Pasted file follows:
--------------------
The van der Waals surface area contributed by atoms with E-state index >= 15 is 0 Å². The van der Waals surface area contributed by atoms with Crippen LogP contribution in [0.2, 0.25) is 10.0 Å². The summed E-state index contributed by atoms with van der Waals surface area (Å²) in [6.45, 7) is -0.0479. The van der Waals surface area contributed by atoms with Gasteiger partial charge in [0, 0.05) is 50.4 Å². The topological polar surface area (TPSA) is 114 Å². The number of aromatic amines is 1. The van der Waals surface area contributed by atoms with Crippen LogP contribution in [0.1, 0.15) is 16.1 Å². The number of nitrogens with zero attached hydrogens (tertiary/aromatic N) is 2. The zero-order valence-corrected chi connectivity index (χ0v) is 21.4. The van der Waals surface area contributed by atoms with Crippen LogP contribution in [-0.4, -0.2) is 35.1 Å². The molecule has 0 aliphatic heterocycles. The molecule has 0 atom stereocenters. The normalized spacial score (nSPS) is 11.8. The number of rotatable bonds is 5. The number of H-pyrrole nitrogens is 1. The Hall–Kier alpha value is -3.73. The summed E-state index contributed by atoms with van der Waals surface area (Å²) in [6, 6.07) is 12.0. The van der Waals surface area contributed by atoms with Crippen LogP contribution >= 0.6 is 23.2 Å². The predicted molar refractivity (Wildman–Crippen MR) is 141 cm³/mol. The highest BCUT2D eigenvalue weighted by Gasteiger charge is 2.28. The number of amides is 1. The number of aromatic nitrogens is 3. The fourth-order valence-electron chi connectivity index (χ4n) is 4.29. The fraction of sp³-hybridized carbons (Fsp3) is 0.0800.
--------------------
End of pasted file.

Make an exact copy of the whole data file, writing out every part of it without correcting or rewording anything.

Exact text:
The van der Waals surface area contributed by atoms with E-state index >= 15 is 0 Å². The van der Waals surface area contributed by atoms with Crippen LogP contribution in [0.2, 0.25) is 10.0 Å². The summed E-state index contributed by atoms with van der Waals surface area (Å²) in [6.45, 7) is -0.0479. The van der Waals surface area contributed by atoms with Gasteiger partial charge in [0, 0.05) is 50.4 Å². The topological polar surface area (TPSA) is 114 Å². The number of aromatic amines is 1. The van der Waals surface area contributed by atoms with Crippen LogP contribution in [0.1, 0.15) is 16.1 Å². The number of nitrogens with zero attached hydrogens (tertiary/aromatic N) is 2. The zero-order valence-corrected chi connectivity index (χ0v) is 21.4. The van der Waals surface area contributed by atoms with Crippen LogP contribution in [-0.4, -0.2) is 35.1 Å². The molecule has 0 aliphatic heterocycles. The molecule has 0 atom stereocenters. The normalized spacial score (nSPS) is 11.8. The number of rotatable bonds is 5. The number of H-pyrrole nitrogens is 1. The Hall–Kier alpha value is -3.73. The summed E-state index contributed by atoms with van der Waals surface area (Å²) in [6, 6.07) is 12.0. The van der Waals surface area contributed by atoms with Crippen LogP contribution >= 0.6 is 23.2 Å². The predicted molar refractivity (Wildman–Crippen MR) is 141 cm³/mol. The highest BCUT2D eigenvalue weighted by Gasteiger charge is 2.28. The number of amides is 1. The number of aromatic nitrogens is 3. The fourth-order valence-electron chi connectivity index (χ4n) is 4.29. The fraction of sp³-hybridized carbons (Fsp3) is 0.0800.